"The federal law which concerns us in this trial provides that a common carrier by railroad, such as the defendant here, shall be liable in damages to any employee who suffers injury when he is engaged in the duties of his employment, which injury results in whole or in part from the negligence of any of the officers or agents or of any employee of such carrier, except solely from the negligence of the one so injured. If all the factors mentioned as creating such liability existed, the fact, if it is a fact, that the employee, himself, was guilty of contributory negligence shall not be a total bar to recovery, but the damages shall be diminished by the jury in proportion to the amount of negligence attributable to such employee. The application of this rule shortly will be explained."

Other instructions also further explained the issues of negligence and contributory negligence. The court did not err in giving its Instruction No. 12.

Defendant contends that the court erred in giving its [7] Instruction No. 29 over objection. This instruction enumerated items of damages which the jury should consider such as physical and mental pain and suffering, and then contained this clause: "* * * loss of wages and future earnings, and the impairment of earning capacity, if any, his loss of power and capacity to work, if any, and its effect upon his future and his personal inconvenience and disfigurement, if any, insofar as caused by the injuries proven."

It is the quoted clause that defendant objected to. It contends that the evidence does not show any loss of earnings or impairment of earning capacity. It contends that the evidence does not show when, if ever, plaintiff will lose any income by reason of the accident and permits the jury to speculate. There was evidence of a partial, permanent disability. Some evidence fixed the disability at twenty percent.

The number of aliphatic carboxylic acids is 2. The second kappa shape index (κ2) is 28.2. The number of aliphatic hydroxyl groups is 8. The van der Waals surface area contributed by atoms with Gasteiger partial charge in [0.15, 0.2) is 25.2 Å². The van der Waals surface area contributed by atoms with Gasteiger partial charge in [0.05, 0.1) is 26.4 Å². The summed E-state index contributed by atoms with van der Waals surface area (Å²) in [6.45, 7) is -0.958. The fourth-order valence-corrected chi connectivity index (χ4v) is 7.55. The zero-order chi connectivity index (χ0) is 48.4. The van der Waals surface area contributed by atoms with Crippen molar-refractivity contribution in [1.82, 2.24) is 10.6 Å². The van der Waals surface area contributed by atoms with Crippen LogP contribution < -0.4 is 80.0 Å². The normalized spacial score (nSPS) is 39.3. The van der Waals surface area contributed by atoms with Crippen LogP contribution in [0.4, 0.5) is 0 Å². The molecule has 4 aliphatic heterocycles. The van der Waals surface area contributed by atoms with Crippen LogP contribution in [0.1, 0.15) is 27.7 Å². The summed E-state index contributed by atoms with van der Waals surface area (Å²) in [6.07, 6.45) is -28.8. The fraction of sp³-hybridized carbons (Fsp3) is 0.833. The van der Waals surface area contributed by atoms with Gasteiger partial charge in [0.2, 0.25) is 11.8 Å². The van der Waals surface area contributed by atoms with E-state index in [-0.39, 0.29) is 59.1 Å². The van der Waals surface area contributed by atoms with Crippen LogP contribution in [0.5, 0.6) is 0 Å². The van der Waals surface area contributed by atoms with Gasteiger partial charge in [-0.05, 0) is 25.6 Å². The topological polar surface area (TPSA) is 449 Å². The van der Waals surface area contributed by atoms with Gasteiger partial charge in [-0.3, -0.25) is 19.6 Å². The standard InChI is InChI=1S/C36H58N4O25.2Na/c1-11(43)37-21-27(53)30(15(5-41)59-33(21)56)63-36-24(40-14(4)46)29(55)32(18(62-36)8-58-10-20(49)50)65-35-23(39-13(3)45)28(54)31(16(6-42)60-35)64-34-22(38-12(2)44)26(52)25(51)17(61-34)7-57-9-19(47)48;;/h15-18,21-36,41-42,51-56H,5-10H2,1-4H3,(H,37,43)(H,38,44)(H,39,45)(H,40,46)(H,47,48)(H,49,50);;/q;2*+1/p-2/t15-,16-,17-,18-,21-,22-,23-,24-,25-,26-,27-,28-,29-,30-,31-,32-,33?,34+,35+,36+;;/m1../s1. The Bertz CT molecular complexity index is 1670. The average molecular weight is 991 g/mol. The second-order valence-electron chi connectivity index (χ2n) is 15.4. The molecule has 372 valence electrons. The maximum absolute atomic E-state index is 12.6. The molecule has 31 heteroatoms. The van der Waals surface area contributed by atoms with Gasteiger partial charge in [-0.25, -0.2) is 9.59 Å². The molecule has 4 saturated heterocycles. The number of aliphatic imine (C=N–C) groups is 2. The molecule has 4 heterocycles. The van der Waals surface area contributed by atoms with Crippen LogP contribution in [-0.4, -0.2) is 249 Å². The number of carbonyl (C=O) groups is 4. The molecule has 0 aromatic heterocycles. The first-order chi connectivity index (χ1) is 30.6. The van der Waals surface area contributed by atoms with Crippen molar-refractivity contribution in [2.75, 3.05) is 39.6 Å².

Dr. Shields who took X-ray pictures of plaintiff testified therefrom as follows:

"A. There is a bone that goes right under the eye that makes what we call the orbital socket; and, on the right side, that bone is broken in two places — right here, where my finger is (indicating), you can see a notch (indicating).

"Now over here (indicating) on the other side, you can see another notch (indicating), and the piece in the middle — the central piece of this bone (indicating), below your eye, is pushed downward and inward (indicating) and into your `antrum' (indicating), or `sinus' as you call it, in the jaw bone. It is a cavity in the bone — (indicating) — and that piece (indicating) is pushed downward into it. * * *

"Q. Now, what effect does that have on the patient with that bone deflected in the sinus, Doctor; what probable effect would it have? A. Well, from the history I got when I took it — I don't know offhand what date it was (witness examines file of papers) — January 10th, 1956, he was examined.

"Now, of course, at that time, around this bone (indicating) was callus. It is solid now.

"But taking his history, he had bleeding from the nose; and also shortly after he was injured, the side of the face would balloon up to about the size of a hickory nut and then it would go down again — in other words, it shows definitely that the antrum was broken into, and the bleeding went through his nose and the air came out through the sinus (indicating).

"Q. And as he inhaled the air would go up through the sinus and through the break and cause the — A. (Interrupting) Into the soft parts.

"Q. — and cause the eye to balloon up? A. Yes. And then after a few days he said that the bleeding stopped, and when the bleeding stopped, it was only a short time before there was no more ballooning up of the face.

"Q. Now, what caused that? A. Well, this (indicating) was sealed off by the clotting and the beginning of the organization of the blood that was in the fracture.

"Q. In other words, Doctor, the blood would clot up in the sinuses and block up the air passage that was broken through? A. Yes."

True, the evidence does not show clearly when that disability [8] will be reflected in the way of decreased earnings. The fact that the instruction dealt with future effects is no valid objection. Chesapeake Ohio R. Co. v. Carnahan, 241 U.S. 241, 36 S.Ct. 594, 60 L.Ed. 979; and see Kirchgestner v. Denver Rio Grande W.R. Co., 118 Utah 20, 218 P.2d 685. There was some evidence on which the jury could arrive at a proper verdict in that respect. As will be noted the instruction, when itemizing the elements of damages, constantly qualified each item with the statement, "if any."